What’s the most important lesson about low-budget independent filmmaking that you learned from making Flutter?
The hardest lesson to accept is that however cheap you think your film is, forget it, it will cost three times as much.
Also, I already knew this because I have done short films that will never see the light of day but I was reminded how true it is—90% of filmmaking is casting. I am so proud of my cast. A talented cast makes you look good and they make your job easy. At the end of the day they are your story, end of story.
What advice would you give to aspiring Texas filmmakers who are trying to take that next step forward?
Don’t wait for things to be perfect. Perfect is the enemy of good. Learn to enjoy the process. Making a film is such a herculean effort spanning years from concept to completion and presentation that if you don’t become devoted to the process you will never get to enjoy the results. Besides, if you fantasize about how cool it will be to premiere your film to red carpet and accolades instead of what it means to be in a darkened room with fellow humans connecting via a common experience, then you are in it for the wrong reasons.
Whether you are a writer, a director, a producer or all three—be active and work on your craft. Workshop your ideas and let others critique you. Don’t insulate yourself. Listen when someone tells you what isn’t working. People are critical and when you send your babies out into the real world nobody cares about your production restraints and creative caveats. You won’t be able to give qualifiers. Your work has to stand on its own.
Be realistic about your resources and focus your creativity around it. You can make Avatar in your backyard with some blue face paint and a camcorder. Everything is relative. It’s just a matter of scale. That being said, you can’t make films in a vacuum so always seek out other filmmakers, technicians and talent so you can broaden that pool. More than anything, don’t be an ass. Network with a goal for finding real camaraderie, not just assets. Film is about people. We make films to touch people after all.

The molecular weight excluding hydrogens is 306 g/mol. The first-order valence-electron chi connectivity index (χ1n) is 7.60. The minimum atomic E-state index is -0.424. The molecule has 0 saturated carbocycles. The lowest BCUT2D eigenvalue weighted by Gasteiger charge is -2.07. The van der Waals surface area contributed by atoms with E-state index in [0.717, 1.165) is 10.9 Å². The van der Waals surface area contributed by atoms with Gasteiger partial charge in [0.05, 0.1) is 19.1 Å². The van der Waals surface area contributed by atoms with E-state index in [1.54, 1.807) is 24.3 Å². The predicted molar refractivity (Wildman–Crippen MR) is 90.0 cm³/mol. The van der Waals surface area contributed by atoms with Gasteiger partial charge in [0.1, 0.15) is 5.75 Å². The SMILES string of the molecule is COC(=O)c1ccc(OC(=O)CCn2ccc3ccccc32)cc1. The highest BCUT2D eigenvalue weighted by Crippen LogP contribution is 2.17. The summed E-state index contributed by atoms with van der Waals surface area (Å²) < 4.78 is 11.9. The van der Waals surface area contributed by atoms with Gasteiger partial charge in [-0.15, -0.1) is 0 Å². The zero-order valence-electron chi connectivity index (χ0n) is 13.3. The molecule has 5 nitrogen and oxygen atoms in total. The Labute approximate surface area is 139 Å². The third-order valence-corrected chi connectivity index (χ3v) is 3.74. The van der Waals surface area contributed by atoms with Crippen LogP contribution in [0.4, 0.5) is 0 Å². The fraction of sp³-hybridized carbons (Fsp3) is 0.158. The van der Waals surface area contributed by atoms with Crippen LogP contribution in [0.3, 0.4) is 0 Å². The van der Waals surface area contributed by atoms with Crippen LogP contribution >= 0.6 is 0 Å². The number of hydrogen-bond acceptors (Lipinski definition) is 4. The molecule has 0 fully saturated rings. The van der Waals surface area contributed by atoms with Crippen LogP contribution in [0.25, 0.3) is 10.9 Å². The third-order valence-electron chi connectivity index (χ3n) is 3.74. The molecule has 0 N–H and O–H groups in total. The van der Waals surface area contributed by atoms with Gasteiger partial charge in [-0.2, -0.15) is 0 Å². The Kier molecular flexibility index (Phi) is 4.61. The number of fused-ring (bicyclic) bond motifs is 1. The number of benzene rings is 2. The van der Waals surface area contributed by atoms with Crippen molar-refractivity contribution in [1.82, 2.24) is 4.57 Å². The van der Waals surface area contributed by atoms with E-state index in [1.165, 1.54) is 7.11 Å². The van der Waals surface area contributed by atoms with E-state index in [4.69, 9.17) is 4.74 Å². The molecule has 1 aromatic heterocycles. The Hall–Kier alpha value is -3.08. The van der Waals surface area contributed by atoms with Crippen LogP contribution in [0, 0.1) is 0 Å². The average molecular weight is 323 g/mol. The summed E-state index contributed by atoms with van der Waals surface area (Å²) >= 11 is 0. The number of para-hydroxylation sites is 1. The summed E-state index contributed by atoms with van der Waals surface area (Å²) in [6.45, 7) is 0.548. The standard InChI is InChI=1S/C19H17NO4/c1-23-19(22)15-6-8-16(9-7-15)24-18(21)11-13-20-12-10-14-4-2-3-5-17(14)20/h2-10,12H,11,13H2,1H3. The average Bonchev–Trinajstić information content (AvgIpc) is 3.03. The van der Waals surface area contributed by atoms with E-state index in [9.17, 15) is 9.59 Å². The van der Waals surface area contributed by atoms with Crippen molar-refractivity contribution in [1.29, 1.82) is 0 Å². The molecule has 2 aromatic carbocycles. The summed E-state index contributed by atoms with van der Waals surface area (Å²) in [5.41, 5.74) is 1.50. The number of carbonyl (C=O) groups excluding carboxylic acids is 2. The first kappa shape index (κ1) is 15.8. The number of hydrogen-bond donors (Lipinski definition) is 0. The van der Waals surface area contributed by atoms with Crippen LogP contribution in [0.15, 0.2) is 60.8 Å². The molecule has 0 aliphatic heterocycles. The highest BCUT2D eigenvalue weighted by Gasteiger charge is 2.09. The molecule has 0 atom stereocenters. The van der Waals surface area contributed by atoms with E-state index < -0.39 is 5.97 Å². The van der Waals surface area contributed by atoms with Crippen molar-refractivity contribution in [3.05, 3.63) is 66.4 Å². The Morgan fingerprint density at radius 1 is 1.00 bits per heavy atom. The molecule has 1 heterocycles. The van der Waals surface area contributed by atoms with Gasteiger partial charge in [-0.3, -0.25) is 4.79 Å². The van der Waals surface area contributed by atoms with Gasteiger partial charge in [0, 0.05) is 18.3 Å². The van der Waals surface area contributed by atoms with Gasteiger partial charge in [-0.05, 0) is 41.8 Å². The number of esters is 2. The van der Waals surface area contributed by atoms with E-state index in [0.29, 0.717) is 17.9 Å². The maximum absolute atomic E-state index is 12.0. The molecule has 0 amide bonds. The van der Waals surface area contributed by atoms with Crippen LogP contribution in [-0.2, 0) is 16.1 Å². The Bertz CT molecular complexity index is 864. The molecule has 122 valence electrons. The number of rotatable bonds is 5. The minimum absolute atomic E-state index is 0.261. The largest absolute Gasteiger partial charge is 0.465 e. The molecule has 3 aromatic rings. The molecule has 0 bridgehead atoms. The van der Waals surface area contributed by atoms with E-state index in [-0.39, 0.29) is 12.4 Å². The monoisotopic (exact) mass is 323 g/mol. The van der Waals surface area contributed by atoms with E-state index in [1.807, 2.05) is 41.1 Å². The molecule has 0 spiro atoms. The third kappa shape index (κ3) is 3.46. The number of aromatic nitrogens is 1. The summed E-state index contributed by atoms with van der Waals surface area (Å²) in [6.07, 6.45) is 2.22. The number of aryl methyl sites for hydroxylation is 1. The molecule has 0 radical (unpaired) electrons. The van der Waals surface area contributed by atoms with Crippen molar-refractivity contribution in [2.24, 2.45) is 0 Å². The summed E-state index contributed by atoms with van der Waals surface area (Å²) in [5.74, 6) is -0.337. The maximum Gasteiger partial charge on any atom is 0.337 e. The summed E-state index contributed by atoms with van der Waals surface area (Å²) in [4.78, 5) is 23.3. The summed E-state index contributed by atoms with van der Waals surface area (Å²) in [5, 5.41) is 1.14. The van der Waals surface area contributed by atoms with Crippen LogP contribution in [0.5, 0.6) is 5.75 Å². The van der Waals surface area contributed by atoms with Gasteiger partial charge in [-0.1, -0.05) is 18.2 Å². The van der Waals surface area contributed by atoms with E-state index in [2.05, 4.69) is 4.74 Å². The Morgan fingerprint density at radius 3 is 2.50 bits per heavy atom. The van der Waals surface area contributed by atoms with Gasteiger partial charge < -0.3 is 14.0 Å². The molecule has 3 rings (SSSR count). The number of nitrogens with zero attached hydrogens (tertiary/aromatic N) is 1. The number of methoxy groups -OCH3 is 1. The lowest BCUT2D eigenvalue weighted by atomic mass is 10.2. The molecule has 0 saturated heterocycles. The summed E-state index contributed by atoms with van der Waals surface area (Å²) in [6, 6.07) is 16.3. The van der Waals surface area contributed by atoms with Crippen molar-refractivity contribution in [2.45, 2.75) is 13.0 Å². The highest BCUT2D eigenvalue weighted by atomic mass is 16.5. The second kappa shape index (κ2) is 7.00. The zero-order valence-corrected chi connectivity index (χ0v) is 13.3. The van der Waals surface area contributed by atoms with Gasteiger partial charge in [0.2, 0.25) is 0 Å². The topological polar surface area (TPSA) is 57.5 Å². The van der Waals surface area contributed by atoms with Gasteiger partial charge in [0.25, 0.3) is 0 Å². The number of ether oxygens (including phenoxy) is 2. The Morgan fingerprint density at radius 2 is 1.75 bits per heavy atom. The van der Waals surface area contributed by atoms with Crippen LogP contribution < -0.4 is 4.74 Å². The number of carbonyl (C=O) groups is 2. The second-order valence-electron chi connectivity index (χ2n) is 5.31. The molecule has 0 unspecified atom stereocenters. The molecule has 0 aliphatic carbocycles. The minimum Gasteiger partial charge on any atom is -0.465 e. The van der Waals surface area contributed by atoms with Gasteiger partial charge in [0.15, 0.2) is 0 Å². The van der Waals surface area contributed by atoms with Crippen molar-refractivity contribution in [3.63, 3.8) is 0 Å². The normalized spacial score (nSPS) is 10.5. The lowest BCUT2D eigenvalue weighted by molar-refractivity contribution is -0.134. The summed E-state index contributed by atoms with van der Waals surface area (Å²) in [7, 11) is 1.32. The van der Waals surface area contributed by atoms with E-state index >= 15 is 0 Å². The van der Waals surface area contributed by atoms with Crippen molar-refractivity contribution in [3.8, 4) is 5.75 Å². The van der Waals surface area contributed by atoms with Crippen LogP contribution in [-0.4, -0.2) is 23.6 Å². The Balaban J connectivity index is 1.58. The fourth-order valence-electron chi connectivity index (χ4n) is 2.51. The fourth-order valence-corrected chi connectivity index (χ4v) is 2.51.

What part of Flutter are you most proud of?
It’s a general answer but I am most proud of the film’s integrity. Flutter is not perfect by any means, but it is sincere. Nobody will ever know the film that I had in my head. It’s not that film, but I am content with the film that is now collectively experienced. In some ways I even like the real version better. I can’t take credit for it but I am so proud of the performances by the actors. They made the material resonate. They were wonderful and I acknowledge them with absolute gratitude. Secondly, I have to applaud the crew whose work may be faceless but is ever-present. The cinematography, the art direction, the scoring and the soundtrack all work because they service the story in a way that I believe is honest. It was made with love and you can feel it.
Who do you look to for filmmaking inspiration?
A while back, I wrote down a list of the filmmakers that have inspired me and I realized that to some degree or another most are writer-directors. I’m a fan of the Coen Brothers, Rian Johnson, Christopher Nolan, Charlie Kaufman, Andrew Dominik, Nicolas Winding Refn, David Gordon Green, Jeff Nichols, PT Anderson, Jaco Van Dormael, Emir Kusturica, Iñárritu, Jodorowsky, Jarmusch, Lynch, Linklater, Malick, Carpenter, Cronenberg and Herzog, among many others. Interestingly, several of those filmmakers live here in Austin. What I think they all have in common is the ability to make films that are intensely personal, even indulgent, but that are so raw and emotionally available that they challenge an audience to accept them on their terms. I don’t watch films to confirm my biases and placate my assumptions. I like to be challenged and surprised by a film. To a degree, we watch films vicariously so I feel like it’s a duty to confront people’s behaviors and fears. Otherwise, we aren’t seeking a greater humanity, just another Roman Circus. However, I don’t have some illusion that I can make the world a better place as a filmmaker—just a little less lonely for someone. The films I like probably have more of a sense of spiritual absurdism. These filmmakers make films that make me excited about the human experience, films that show me how unique and beautiful and tragic and absurd it all is. Great cinema just makes me feel that I am not alone. And that’s why I want to be a filmmaker.
Tickets are still available for this screening. To purchase a ticket click here.